About a year ago, Y had to have major surgery because of problems with his pancreas. Strangely enough, Knoxville has a vet who specializes in pancreatic surgery, and we were able to fix Y up with her. It cost a lot of money, a major contributing factor towards our current financial mess, but we hoped that it, along with switching Y to a prescription diet, would buy him another five or ten years.

It did not.

In late July, Y started to refuse food. We thought that it might be his teeth and switched him over to soft food. This worked OK for about a week, and then he started to refuse it and began to occasionally vomit. My wife is, among other things, a very skilled professional cook and she started to cook his food from scratch. This worked for another couple of weeks, and then he started to refuse these meals as well as vomiting what little he ate. We scraped together enough money to get Y to his vet.

I believe that Y realized that he was at the end of his life because of the expression on his face when I took him to the vet. He normally enjoyed his visits there, but this time he seemed to be very unhappy to be left.

The vet kept Y for two days and ran several tests, rehydrated him with an IV, diagnosed liver problems and attempted to treat him with various medications, all to no avail. Y was more alert, in less discomfort, but was still dying of liver failure.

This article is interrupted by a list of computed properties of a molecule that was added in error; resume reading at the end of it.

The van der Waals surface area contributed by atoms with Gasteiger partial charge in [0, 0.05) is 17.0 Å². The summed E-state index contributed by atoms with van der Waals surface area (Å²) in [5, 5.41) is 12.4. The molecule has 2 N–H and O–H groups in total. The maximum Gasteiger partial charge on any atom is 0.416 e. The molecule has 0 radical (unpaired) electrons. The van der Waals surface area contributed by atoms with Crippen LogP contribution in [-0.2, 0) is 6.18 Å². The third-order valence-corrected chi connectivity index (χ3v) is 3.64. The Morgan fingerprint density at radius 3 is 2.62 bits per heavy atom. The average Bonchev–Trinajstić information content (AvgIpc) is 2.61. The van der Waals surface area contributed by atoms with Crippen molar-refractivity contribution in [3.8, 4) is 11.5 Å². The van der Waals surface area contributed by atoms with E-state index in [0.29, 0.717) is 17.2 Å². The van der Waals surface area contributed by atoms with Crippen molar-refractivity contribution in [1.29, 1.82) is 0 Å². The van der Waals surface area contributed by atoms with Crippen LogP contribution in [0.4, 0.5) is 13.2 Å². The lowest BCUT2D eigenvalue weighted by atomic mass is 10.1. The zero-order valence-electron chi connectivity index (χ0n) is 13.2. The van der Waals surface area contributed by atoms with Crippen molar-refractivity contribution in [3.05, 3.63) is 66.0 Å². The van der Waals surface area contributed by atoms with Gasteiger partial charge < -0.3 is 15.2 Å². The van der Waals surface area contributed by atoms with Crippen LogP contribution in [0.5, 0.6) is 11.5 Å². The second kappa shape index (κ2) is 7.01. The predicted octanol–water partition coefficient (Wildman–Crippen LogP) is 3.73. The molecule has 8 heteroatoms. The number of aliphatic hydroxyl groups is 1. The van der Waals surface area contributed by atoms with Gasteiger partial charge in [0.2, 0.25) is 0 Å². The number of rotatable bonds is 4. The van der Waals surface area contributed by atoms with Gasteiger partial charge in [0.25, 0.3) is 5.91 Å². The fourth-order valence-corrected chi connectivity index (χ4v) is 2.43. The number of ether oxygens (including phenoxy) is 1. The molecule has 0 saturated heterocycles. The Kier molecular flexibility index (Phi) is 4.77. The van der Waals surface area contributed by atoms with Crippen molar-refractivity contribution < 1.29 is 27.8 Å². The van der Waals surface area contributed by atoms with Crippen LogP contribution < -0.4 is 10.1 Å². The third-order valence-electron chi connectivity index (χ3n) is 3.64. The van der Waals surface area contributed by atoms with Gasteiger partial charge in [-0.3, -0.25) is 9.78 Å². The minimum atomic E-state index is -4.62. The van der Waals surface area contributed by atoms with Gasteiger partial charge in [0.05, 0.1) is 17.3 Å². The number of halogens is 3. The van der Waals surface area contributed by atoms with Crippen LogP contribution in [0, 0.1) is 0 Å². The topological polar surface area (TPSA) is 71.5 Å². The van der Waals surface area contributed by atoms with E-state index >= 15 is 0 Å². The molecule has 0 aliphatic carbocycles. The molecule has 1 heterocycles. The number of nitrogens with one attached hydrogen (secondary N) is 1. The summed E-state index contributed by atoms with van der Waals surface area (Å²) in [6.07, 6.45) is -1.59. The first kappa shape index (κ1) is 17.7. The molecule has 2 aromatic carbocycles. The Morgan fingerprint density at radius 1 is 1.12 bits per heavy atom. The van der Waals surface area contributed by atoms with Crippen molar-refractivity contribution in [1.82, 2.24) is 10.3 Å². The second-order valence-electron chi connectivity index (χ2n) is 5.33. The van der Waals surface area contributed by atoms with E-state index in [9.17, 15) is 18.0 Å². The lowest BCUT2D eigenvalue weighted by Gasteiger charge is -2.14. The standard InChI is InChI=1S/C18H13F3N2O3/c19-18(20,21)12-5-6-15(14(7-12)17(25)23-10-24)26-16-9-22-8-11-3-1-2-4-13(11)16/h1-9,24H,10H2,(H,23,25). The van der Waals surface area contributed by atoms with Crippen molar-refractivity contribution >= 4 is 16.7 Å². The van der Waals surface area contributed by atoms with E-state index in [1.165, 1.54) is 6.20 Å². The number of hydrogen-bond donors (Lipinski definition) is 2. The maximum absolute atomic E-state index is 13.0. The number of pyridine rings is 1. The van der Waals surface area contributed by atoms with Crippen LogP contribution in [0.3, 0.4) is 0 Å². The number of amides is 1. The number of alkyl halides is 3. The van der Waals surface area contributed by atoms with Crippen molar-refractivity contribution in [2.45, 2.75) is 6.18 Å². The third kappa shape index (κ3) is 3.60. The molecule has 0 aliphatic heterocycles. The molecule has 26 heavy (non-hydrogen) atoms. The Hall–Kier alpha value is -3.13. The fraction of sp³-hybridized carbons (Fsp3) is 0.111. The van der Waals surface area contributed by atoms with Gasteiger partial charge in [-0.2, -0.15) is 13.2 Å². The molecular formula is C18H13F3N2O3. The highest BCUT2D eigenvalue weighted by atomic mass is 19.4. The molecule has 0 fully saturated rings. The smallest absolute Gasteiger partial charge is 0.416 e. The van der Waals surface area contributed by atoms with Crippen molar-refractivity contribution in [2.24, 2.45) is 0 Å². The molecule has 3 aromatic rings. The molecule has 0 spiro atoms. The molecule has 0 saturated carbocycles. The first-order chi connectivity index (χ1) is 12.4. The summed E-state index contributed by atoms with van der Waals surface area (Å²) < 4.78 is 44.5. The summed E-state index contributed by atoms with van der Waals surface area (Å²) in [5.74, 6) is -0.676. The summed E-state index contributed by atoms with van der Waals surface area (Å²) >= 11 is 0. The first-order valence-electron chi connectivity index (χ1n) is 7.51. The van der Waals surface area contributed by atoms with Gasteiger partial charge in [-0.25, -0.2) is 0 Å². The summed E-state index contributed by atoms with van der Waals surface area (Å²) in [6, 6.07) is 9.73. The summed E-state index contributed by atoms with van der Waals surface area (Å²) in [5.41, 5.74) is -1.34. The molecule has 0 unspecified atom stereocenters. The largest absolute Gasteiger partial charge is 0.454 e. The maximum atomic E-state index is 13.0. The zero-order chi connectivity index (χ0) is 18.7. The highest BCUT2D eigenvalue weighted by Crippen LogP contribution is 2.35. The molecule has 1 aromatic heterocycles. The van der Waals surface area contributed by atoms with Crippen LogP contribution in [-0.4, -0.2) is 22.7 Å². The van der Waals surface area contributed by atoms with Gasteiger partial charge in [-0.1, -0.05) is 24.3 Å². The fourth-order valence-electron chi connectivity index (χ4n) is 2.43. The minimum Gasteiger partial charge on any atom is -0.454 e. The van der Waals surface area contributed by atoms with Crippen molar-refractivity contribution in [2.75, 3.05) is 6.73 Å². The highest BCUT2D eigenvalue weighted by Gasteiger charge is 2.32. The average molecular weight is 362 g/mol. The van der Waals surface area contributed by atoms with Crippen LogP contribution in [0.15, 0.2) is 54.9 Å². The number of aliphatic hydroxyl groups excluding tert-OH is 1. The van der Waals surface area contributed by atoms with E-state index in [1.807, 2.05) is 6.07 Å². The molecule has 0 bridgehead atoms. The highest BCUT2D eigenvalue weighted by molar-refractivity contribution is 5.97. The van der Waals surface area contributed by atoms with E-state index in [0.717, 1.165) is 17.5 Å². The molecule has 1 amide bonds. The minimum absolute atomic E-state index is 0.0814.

The vet called and told us it was time.

My wife and I went to the vet’s office and they brought Y in. He was very glad to see us and we played with him for perhaps a half-hour and took a few pictures. Y was almost his old self, except that his skin had taken on a yellowish color indicative of liver failure. The vet told us that we could take Y home and let nature take its course or we could end Y’s life immediately.

We decided to have him put to sleep while my wife was holding him and I was stroking his head. We did this because we did not want Y to suffer and perhaps die alone, with neither my wife nor myself around.

We were impressed with how quickly the drugs worked. Y apparently felt no pain and was dead between one second and the next. I think he was a little surprised, but not afraid when he died. S told me afterwards that if she knew she was dying, this was how she wanted to go, surrounded by loved ones and quickly, with no pain.

Just in case some parts of his central nervous system were still sending in reports, I held Y in my arms for about twenty minutes while S was preparing the coffin and his shroud. S cut Y’s sleeping blanket to fit and we wrapped it around his little body with strapping tape, then we put him in a cardboard box that I had picked up for the occasion.

S had wanted to bury Y’s bowl with him, but we forgot to bring it. Later, S had me break it with a hammer and scatter the pieces above Y’s grave. It is amazingly satisfying to pulverize a ceramic bowl when you are feeling sad. Maybe this is why so many of the Ancients buried broken utensils with their dead.

We got a plant for cover, just in case anyone should ask why we were digging in the graveyard and then fulfilled D’s request, burying Y in between D and his lifemate’s graves. Y liked to sleep in between two people he loved; I hope he is happy there.